I recently went on an excellent adventure of cooking with Mike Bernstein and Aaron Quint from Beats Rye Types. We took a lot of pride in creating and designing The Pizza Book. We needed to ensure that we gave it the love it deserved when taking it from pixels to paper. Going back to print design after years of digital design was a welcome challenge.
Early on in the Kickstarter campaign a certain Frits Kouwenhoven from Hemlock Printers backed our project and reached out. We had evaluated a few printers to get an idea of cost, so that we were able to price the book correctly. After a very successful Kickstarter campaign raising $50,000, we started talking about working together. Hemlock Printers printed beautiful premium magazines and books, and had the capability to warehouse and fulfill our books.
There was a lot of discussion among the authors (Aaron and Mike), the printer, and myself on what kind of printed book this was going to be. Hardcover? Softcover? Flaps? Dust covers? There are a lot of options, and all of them have significant timeline and pricing implications. This post breaks down all the different decisions that went into printing The Pizza Book a book!
What size do we make this book? We had no idea at first. It should be easy to read, substantial, and relatively cost effective to print and make. Go too large and you incur extra printing and shipping costs, plus complicate the demands of photography for the book. There were some nice efficiencies by going with a very usual 8.5" x 11". That dimension created 9 pages per signature sheet (or form as they are now called) which saved us some money since we didn't need to purchase larger form sheet sizes from the distributor.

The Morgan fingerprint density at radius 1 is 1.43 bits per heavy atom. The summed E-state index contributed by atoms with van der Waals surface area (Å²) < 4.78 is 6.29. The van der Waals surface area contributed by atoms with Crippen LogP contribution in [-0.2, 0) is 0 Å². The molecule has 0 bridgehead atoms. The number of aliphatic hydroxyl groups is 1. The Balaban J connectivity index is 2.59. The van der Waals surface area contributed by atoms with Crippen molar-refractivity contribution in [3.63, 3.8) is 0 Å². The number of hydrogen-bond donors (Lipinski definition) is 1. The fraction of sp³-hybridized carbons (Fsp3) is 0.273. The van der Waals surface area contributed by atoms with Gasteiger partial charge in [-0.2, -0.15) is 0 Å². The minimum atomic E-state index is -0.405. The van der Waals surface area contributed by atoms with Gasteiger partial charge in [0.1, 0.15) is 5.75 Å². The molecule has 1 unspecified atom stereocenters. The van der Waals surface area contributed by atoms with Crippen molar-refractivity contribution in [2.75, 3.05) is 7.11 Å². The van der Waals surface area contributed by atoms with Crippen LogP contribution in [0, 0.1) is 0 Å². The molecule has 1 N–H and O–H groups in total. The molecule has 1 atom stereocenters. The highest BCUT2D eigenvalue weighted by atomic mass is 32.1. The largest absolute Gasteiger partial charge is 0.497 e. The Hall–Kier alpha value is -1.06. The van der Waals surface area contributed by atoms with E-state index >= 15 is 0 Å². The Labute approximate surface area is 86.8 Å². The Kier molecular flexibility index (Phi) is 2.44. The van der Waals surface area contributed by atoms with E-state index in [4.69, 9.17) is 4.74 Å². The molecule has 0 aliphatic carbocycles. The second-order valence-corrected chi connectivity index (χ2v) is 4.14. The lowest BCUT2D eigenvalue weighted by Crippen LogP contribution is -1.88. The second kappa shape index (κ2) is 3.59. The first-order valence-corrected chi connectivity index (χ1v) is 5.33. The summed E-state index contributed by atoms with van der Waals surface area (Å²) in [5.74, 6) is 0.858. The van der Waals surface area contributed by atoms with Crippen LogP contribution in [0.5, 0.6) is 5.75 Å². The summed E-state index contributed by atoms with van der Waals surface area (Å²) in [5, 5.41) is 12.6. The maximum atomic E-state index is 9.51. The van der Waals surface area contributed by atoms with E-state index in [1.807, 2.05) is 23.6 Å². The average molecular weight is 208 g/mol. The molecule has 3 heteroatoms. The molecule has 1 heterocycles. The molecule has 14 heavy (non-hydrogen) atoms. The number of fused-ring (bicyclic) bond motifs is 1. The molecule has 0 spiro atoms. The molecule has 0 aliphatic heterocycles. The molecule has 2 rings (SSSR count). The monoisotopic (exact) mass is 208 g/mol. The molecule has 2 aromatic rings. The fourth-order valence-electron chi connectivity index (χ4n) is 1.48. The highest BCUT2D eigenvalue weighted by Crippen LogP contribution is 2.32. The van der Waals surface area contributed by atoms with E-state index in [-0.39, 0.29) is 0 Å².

We wanted the images of pizza's to look real tasty on the page. So we went with 80lb Lynx Opaque Text FSC mixed. We also decided to not coat each page with a varnish. While it would have protected the pages, it would have not been the book feel were aimed for. The Lynx is not super opaque, but we felt confident enough that the UV printing would not require the extra opacity a standard offset would require.
Digital? Off-set? UV? There are more options than you think now. It was clear - we were investing in good paper and a good printer so we wanted the best-looking pizza on the page. Ultra Violet offset is what we went for. It ended up being printed on a Heidelberg Speedmaster. UV printing flash dries the ink with UV light, keeping the pigment at the very top of the paper, resulting in a brighter more dynamic appearance. And tasty looking pizza images!
Aaron and Mike really wanted to create a hardcover book so that we would all have something nice to give to our mothers. A hardcover added $11k to the cost. While lovely, I thought we would be able to produce a better book experience with a varnished softcover book with flaps. Turned flaps on the front and back cover give us the weight and substance of a serious cookbook.
We ended up printing on 15 pt Carolina Cover Stock with flood satin UV varnish. The UV varnish was applied on the same print run which saved us a bunch of money. The idea with the spine was to create a distinct visual while on the shelf. We entertained using tape and silk screening the detail on there, but again costs were too much. Frits from Hemlock was awesome at working with us to find the most cost-effective cover solution. Anyway, it came out lovely.
The Process of Printing
I have not been on a press check since I was 17 years old...so it was nerve-racking at first. Mostly they start up the giant press that sounds like a train, and you pull sheets off the top to review. You need to quickly approve the form or make adjustments. You can't make too many changes, or printing will take forever, and you will have wasted lots of paper. At the same time you are looking to produce the best quality book you can... A tricky delicate dance.
Every 20 minutes another form is ready for you to approve and you go back and forth from the client lounge to the press. Repeat for 10 hours for two days.